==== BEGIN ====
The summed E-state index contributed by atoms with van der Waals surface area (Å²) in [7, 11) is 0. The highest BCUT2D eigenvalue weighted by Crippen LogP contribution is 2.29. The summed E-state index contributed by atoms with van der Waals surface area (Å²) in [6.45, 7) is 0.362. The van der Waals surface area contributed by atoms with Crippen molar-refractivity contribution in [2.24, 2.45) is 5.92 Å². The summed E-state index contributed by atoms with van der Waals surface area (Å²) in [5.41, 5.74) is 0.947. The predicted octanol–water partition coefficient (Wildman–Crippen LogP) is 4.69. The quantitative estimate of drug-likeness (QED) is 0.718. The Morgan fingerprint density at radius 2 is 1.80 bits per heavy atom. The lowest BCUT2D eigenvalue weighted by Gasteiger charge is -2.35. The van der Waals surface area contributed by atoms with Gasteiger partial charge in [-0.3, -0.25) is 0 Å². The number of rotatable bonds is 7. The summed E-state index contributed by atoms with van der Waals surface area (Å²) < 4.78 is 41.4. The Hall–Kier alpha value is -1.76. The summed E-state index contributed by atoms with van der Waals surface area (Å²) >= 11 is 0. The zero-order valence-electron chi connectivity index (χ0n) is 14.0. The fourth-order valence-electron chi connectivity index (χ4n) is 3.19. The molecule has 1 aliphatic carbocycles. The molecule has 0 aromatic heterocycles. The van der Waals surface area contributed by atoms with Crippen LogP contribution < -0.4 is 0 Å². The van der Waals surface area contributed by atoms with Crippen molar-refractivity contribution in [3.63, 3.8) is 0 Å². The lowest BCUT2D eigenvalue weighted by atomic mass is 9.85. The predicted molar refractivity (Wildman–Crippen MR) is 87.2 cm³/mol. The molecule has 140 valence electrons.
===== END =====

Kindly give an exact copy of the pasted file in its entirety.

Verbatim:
The summed E-state index contributed by atoms with van der Waals surface area (Å²) in [7, 11) is 0. The highest BCUT2D eigenvalue weighted by Crippen LogP contribution is 2.29. The summed E-state index contributed by atoms with van der Waals surface area (Å²) in [6.45, 7) is 0.362. The van der Waals surface area contributed by atoms with Crippen molar-refractivity contribution in [2.24, 2.45) is 5.92 Å². The summed E-state index contributed by atoms with van der Waals surface area (Å²) in [5.41, 5.74) is 0.947. The predicted octanol–water partition coefficient (Wildman–Crippen LogP) is 4.69. The quantitative estimate of drug-likeness (QED) is 0.718. The Morgan fingerprint density at radius 2 is 1.80 bits per heavy atom. The lowest BCUT2D eigenvalue weighted by Gasteiger charge is -2.35. The van der Waals surface area contributed by atoms with Gasteiger partial charge in [-0.3, -0.25) is 0 Å². The number of rotatable bonds is 7. The summed E-state index contributed by atoms with van der Waals surface area (Å²) < 4.78 is 41.4. The Hall–Kier alpha value is -1.76. The summed E-state index contributed by atoms with van der Waals surface area (Å²) >= 11 is 0. The zero-order valence-electron chi connectivity index (χ0n) is 14.0. The fourth-order valence-electron chi connectivity index (χ4n) is 3.19. The molecule has 1 aliphatic carbocycles. The molecule has 0 aromatic heterocycles. The van der Waals surface area contributed by atoms with Crippen LogP contribution < -0.4 is 0 Å². The van der Waals surface area contributed by atoms with Crippen molar-refractivity contribution in [3.63, 3.8) is 0 Å². The lowest BCUT2D eigenvalue weighted by atomic mass is 9.85. The predicted molar refractivity (Wildman–Crippen MR) is 87.2 cm³/mol. The molecule has 140 valence electrons.